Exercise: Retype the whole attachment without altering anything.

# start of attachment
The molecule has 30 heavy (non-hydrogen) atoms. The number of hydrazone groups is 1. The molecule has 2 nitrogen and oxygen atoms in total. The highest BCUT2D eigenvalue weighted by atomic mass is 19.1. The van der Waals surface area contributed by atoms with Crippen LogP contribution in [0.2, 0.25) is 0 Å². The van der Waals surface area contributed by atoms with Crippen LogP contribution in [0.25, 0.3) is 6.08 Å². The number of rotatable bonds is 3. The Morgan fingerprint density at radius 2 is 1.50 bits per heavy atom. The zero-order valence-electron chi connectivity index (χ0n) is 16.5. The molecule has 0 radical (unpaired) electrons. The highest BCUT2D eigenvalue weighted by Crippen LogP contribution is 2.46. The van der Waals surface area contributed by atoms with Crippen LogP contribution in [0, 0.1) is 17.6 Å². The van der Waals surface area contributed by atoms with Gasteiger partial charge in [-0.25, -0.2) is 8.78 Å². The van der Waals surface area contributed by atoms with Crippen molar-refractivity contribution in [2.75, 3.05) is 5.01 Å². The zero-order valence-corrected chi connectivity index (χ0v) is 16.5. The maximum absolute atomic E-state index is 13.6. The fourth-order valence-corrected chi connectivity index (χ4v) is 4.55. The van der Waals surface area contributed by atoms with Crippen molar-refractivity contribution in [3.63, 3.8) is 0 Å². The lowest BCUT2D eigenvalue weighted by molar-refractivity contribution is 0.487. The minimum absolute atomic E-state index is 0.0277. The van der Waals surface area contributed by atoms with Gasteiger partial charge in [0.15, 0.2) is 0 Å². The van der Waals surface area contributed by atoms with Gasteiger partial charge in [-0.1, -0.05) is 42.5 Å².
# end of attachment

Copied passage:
The molecule has 30 heavy (non-hydrogen) atoms. The number of hydrazone groups is 1. The molecule has 2 nitrogen and oxygen atoms in total. The highest BCUT2D eigenvalue weighted by atomic mass is 19.1. The van der Waals surface area contributed by atoms with Crippen LogP contribution in [0.2, 0.25) is 0 Å². The van der Waals surface area contributed by atoms with Crippen LogP contribution in [0.25, 0.3) is 6.08 Å². The number of rotatable bonds is 3. The Morgan fingerprint density at radius 2 is 1.50 bits per heavy atom. The zero-order valence-electron chi connectivity index (χ0n) is 16.5. The molecule has 0 radical (unpaired) electrons. The highest BCUT2D eigenvalue weighted by Crippen LogP contribution is 2.46. The van der Waals surface area contributed by atoms with Crippen LogP contribution in [0, 0.1) is 17.6 Å². The van der Waals surface area contributed by atoms with Gasteiger partial charge in [-0.25, -0.2) is 8.78 Å². The van der Waals surface area contributed by atoms with Crippen molar-refractivity contribution in [2.75, 3.05) is 5.01 Å². The zero-order valence-corrected chi connectivity index (χ0v) is 16.5. The maximum absolute atomic E-state index is 13.6. The fourth-order valence-corrected chi connectivity index (χ4v) is 4.55. The van der Waals surface area contributed by atoms with Crippen molar-refractivity contribution in [3.63, 3.8) is 0 Å². The lowest BCUT2D eigenvalue weighted by molar-refractivity contribution is 0.487. The minimum absolute atomic E-state index is 0.0277. The van der Waals surface area contributed by atoms with Gasteiger partial charge in [0.15, 0.2) is 0 Å². The van der Waals surface area contributed by atoms with Gasteiger partial charge in [-0.1, -0.05) is 42.5 Å².